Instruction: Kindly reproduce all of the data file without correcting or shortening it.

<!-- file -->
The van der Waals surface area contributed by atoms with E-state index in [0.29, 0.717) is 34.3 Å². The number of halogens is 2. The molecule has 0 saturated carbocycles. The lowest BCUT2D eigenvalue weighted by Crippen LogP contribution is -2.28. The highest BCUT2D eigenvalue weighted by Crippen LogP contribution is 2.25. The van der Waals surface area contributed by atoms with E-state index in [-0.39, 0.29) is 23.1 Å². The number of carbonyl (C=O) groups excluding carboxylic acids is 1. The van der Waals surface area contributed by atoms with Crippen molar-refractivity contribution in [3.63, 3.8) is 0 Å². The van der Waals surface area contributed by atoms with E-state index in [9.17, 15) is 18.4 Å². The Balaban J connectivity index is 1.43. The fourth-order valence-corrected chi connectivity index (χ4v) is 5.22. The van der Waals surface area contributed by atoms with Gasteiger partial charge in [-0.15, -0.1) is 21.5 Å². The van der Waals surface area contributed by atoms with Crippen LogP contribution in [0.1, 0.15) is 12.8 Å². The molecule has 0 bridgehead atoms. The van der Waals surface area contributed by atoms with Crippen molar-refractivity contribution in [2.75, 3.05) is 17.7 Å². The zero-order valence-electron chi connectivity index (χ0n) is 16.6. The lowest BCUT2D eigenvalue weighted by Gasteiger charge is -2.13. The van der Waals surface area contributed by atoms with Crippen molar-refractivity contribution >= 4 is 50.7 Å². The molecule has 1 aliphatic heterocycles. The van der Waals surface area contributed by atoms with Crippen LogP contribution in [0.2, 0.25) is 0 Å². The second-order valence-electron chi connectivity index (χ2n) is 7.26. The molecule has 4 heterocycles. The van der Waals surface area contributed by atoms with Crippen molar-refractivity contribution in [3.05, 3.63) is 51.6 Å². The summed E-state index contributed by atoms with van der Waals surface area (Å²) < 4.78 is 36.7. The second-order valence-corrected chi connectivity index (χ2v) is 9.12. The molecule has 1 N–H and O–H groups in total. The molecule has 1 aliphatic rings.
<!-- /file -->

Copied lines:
The van der Waals surface area contributed by atoms with E-state index in [0.29, 0.717) is 34.3 Å². The number of halogens is 2. The molecule has 0 saturated carbocycles. The lowest BCUT2D eigenvalue weighted by Crippen LogP contribution is -2.28. The highest BCUT2D eigenvalue weighted by Crippen LogP contribution is 2.25. The van der Waals surface area contributed by atoms with E-state index in [-0.39, 0.29) is 23.1 Å². The number of carbonyl (C=O) groups excluding carboxylic acids is 1. The van der Waals surface area contributed by atoms with Crippen molar-refractivity contribution in [3.63, 3.8) is 0 Å². The van der Waals surface area contributed by atoms with E-state index in [9.17, 15) is 18.4 Å². The Balaban J connectivity index is 1.43. The fourth-order valence-corrected chi connectivity index (χ4v) is 5.22. The van der Waals surface area contributed by atoms with Gasteiger partial charge in [-0.15, -0.1) is 21.5 Å². The van der Waals surface area contributed by atoms with Crippen LogP contribution in [0.1, 0.15) is 12.8 Å². The molecule has 0 bridgehead atoms. The van der Waals surface area contributed by atoms with Crippen molar-refractivity contribution in [2.75, 3.05) is 17.7 Å². The zero-order valence-electron chi connectivity index (χ0n) is 16.6. The lowest BCUT2D eigenvalue weighted by Gasteiger charge is -2.13. The van der Waals surface area contributed by atoms with Crippen molar-refractivity contribution >= 4 is 50.7 Å². The molecule has 1 aliphatic heterocycles. The van der Waals surface area contributed by atoms with Crippen LogP contribution in [0.2, 0.25) is 0 Å². The second-order valence-electron chi connectivity index (χ2n) is 7.26. The molecule has 4 heterocycles. The van der Waals surface area contributed by atoms with Crippen molar-refractivity contribution in [3.05, 3.63) is 51.6 Å². The summed E-state index contributed by atoms with van der Waals surface area (Å²) < 4.78 is 36.7. The second-order valence-corrected chi connectivity index (χ2v) is 9.12. The molecule has 1 N–H and O–H groups in total. The molecule has 1 aliphatic rings.